The data track students across schools and states, which the organization says makes it the most complete measure available. Schools generally do not track students who transfer out, meaning those students get grouped together with those who leave college altogether — “noncomplete” ends up meaning both transfers and dropouts. The new data are based on students who first started college in fall 2008.
“It’s not a huge surprise to me. … We do quite well. I think that says positive things both about our institutions and our K-12 system, where we spend a particularly large amount of money,” said Paul R. Shelly, spokesman for the New Jersey Association of State Colleges and Universities, the group that represents the state’s four-year schools other than Rutgers University and the New Jersey Institute of Technology.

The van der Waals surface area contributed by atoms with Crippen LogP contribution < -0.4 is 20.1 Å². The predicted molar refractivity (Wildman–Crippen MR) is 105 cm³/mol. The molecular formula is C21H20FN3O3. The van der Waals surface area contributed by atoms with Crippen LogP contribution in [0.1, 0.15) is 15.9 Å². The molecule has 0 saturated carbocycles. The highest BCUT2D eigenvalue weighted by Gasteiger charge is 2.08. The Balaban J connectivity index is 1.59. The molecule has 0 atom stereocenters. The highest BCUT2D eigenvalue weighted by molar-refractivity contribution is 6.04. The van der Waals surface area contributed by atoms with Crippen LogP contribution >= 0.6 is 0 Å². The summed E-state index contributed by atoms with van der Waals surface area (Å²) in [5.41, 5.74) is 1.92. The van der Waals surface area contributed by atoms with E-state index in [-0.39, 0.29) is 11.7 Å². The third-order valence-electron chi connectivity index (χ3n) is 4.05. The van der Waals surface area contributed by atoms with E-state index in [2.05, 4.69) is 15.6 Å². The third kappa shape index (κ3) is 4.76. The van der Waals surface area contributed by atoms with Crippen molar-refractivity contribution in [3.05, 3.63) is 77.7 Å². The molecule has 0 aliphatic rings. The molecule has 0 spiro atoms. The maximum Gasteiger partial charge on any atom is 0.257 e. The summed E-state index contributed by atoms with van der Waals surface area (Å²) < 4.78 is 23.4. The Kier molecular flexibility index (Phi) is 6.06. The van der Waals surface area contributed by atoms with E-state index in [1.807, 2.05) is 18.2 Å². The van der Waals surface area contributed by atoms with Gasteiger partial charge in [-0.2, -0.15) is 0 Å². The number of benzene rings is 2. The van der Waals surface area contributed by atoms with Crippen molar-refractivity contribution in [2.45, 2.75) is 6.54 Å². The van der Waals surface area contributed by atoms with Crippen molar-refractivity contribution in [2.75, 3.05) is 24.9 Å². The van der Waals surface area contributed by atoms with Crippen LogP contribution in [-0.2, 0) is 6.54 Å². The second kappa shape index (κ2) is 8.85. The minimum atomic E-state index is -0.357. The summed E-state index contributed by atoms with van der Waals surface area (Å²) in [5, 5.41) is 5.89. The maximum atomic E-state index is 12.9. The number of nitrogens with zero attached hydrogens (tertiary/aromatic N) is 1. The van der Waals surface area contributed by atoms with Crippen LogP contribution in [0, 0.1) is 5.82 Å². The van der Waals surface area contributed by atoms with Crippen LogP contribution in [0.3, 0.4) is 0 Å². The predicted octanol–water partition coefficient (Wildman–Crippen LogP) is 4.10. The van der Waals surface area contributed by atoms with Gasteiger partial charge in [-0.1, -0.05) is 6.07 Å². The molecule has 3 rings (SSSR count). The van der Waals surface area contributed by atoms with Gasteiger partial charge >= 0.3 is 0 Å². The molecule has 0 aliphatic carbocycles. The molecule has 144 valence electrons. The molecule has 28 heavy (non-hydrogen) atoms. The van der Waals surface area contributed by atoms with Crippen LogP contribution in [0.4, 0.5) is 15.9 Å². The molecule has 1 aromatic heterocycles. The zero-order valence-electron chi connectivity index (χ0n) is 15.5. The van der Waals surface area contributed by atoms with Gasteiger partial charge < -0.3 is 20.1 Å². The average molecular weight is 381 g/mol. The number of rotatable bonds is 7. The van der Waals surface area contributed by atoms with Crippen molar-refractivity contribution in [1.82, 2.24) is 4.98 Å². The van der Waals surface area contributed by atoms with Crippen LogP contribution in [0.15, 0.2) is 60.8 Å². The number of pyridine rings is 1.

Here is the full report: http://nscresearchcenter.org/signaturereport8-statesupplement/